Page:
Musical Les Miserables, which is now being staged in Singapore, has run into trouble with the authorities. Following complaints from members of the public, the production had decided to remove a same-sex kissing scene to ensure that the musical maintained its 'general' rating by the authorities.
Cameron Mackintosh's musical, which will end its performance in Singapore on 24 July, was forced to remove a kissing scene involving two male actors during the song Beggars at the Feast. The musical's organisers, Mediacorp VizPro said the scene was "intended to be comic".
However, the Media Development Authority in Singapore did not find anything comical about the scene and said it had reviewed the performance when it received feedback from the public. The authority said that the inclusion of the same-sex kiss was not highlighted in the script when it was submitted to the agency for classification.
The authority had classified the musical as for 'general' viewing which meant that it was suitable for the general audience including young children. If the production had insisted on keeping the kissing scene, the classification would have been changed to Advisory which warns the audience that the show contains some mature content for which parental guidance is advised.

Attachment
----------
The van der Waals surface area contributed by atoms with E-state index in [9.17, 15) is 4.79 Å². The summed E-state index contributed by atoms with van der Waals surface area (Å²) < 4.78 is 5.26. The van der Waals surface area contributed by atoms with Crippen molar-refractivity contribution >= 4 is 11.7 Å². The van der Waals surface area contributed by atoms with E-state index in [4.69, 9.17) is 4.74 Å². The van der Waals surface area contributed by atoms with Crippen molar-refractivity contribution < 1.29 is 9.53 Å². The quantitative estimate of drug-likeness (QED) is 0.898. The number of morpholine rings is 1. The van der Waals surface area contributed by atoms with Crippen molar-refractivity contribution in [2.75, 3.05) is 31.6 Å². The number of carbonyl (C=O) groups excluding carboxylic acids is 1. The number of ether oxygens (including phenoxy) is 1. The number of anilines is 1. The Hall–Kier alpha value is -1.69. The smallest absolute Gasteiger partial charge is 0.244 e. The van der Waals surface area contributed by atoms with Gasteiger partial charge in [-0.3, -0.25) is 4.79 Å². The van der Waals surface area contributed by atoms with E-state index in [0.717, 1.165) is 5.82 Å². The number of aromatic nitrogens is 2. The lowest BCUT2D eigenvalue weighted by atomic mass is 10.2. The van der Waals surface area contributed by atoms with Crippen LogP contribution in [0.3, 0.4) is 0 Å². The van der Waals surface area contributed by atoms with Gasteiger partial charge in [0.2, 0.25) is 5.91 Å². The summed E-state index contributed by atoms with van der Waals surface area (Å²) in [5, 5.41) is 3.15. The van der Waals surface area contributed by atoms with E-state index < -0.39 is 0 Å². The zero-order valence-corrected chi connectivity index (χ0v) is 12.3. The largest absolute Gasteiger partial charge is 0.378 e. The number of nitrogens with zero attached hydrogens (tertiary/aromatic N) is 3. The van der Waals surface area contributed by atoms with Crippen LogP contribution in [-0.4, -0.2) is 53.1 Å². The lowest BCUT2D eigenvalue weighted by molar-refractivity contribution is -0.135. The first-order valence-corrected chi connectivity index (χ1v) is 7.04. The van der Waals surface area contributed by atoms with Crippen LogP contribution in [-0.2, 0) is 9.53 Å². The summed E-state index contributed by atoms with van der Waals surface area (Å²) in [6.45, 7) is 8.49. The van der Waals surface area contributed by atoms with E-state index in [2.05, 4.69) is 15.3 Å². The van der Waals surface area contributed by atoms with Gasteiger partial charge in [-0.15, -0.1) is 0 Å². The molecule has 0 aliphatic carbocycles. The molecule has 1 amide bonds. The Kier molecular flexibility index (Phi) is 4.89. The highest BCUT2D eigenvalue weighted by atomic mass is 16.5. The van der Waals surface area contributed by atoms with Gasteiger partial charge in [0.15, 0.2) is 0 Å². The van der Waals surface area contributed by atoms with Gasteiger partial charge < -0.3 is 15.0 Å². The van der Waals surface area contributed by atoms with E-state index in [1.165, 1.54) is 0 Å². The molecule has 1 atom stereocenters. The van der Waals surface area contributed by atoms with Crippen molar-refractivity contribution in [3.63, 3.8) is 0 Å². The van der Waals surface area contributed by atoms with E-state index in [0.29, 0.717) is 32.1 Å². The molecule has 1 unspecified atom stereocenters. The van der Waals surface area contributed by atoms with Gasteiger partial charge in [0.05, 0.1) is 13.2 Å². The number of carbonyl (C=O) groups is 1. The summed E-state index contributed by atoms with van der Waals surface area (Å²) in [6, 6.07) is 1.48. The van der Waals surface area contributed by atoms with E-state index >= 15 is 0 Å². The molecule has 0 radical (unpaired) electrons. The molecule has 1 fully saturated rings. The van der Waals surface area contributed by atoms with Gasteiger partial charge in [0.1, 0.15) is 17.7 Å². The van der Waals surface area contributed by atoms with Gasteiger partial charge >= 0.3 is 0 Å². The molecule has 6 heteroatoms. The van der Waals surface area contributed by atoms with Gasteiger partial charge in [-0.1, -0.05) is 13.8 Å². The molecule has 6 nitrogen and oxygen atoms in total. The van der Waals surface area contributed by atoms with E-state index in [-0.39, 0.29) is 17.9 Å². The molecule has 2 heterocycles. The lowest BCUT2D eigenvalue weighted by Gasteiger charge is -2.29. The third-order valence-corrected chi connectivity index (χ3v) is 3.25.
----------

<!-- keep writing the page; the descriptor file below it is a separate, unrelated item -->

Moses Lye, who heads Mediacorp VizPro, told ChannelNewsAsia: "Beggars at the Feast is a comical scene during which the villain Thénardier makes fun of the wedding guests. He gives one of them whom he describes as queer, a quick peck on the lips. The kiss was intended to be comic."
He said immediate action was taken and producers adapted the scene. The MDA, however, has warned that action will be taken for breaching licensing conditions.
Les Miserables is the longest-running musical in the world and the original show is now into its 31st year in London. Mackintosh's new production has since opened in Broadway, Australia and in Singapore.